Resilience Factor: 3 Immune-Boosting, Mood-Supporting Superfoods

foods that get you through the toughest days
resilience recipe food vegetables
© Can Stock Photo Inc./ Peteer

Have you ever woken up in the morning already feeling exhausted from a day you haven’t even had yet? You drag yourself out of bed, grab a muffin, chase it with French vanilla coffee, and by the time you arrive at your desk, you feel like it’s the end of the day, not the beginning. Then perhaps you tune into the news or scroll through social media to see the latest pandemic updates, political woes, or local outrage and are left feeling totally discouraged. Instead of just being tired, you now feel like you might even be on the verge of getting sick. You want to leave and crawl back into bed. It’s just too much.

Now, rewind and replay the day differently. You wake up with plenty of time to spare and make it a priority to hydrate your body with water. You sit down to eat a simple spinach, mushroom and cheese omelette, finish with a cup of green tea, and make your way calmly to work. Instead of your panicked, caffeine-and-sugar-fueled exodus, your routine feels mindful, leaving you both energized and more clear-headed. In turn, you might make wiser choices with how you digest media, either opting to skip the news altogether for a while or setting you up to be in a more grounded place to handle the messages a bit better. Believe it or not, this is the difference a meal can make on your overall resiliency.

Foundational Food

Your resilience affects every area of your life: from overall energy levels and immune strength, to mood balance and flexibility under stress. Although how we respond to our environment has a lot to do with genetics, it is something we can also cultivate and influence by our actions. And over the last year, our resilience has been tested significantly, fairly begging us to incorporate strategies to bolster it.

A sturdy house that weathers the worst of storms needs a strong foundation. Your body is no different: If you provide the nutrients it needs, particularly during stressful times, you’ll lessen the physical symptoms caused by stress and it will be better able to get through a rough patch.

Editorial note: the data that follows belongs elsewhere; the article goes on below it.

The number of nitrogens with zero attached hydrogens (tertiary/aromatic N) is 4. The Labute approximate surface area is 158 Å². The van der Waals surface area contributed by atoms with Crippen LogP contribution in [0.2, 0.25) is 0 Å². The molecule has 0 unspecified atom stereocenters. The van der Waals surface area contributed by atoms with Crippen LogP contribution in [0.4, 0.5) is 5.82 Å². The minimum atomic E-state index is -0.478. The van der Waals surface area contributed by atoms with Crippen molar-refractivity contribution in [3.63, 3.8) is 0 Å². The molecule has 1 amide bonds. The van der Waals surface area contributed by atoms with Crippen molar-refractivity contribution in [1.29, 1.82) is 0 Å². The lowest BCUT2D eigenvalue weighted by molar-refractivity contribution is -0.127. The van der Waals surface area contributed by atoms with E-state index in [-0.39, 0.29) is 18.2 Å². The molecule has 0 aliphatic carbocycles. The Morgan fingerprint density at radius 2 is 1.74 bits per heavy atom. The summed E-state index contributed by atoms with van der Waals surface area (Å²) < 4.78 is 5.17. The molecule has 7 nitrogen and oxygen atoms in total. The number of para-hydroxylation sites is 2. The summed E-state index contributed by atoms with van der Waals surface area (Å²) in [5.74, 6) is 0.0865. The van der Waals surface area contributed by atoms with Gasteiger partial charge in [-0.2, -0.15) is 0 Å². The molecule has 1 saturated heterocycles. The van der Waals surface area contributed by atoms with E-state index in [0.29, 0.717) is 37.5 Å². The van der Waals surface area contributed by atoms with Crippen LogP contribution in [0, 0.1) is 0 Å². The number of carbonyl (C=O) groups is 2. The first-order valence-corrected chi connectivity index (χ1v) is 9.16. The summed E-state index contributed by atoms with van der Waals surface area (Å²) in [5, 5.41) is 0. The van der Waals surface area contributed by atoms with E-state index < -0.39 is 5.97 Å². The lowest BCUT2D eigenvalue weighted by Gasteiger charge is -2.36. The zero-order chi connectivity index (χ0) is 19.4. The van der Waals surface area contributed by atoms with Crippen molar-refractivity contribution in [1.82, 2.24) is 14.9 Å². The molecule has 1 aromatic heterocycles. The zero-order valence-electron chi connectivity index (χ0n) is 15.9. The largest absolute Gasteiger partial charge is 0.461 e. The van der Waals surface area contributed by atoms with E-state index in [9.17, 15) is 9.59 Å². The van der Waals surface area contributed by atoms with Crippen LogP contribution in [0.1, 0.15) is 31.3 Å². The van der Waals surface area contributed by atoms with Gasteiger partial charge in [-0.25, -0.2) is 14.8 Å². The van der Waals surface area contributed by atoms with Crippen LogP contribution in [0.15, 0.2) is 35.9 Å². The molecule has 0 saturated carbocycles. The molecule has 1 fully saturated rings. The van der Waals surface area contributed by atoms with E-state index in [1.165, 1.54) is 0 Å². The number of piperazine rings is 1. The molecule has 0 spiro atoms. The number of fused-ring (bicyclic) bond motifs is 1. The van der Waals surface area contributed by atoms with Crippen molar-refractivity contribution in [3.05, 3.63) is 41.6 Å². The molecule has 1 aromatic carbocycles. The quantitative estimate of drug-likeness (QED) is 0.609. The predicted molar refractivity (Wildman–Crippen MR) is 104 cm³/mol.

While nutrition is deeply individual and there is no one diet that works for every person, when it comes to building resilience, there are some universally wonderful ingredients and lifestyle changes that benefit without exception. Staying well-hydrated, eating blood sugar-balancing foods like fibre, protein, and vegetables, and being moderate about caffeine and processed sugar intake are great building blocks. Increasing your intake of some resilience-building superfoods will further fuel your tank, enabling you to meet life’s heavy demands.

© Can Stock Photo Inc. / sabinoparente


As a group, mushrooms are amazing, healthful foods. They are grown all over the world and have been consumed both as food and medicine for thousands of years. Scientists estimate there are somewhere between 10,000 and 50,000 different species and believe there are still many undiscovered gems out there. Each mushroom has its own specific set of benefits, however, as a group, mushrooms share some major features. They contain phytonutrients like polysaccharides, indoles, polyphenols, and carotenoids, which contribute to their antioxidant, blood sugar-supporting, immune-boosting, and anti-cancer properties. They are also a source of fibre, vitamins D and B, and minerals like phosphorus, selenium, copper, and potassium. Because of their rich flavour, mushrooms make an excellent, nutritious stand-in for meat!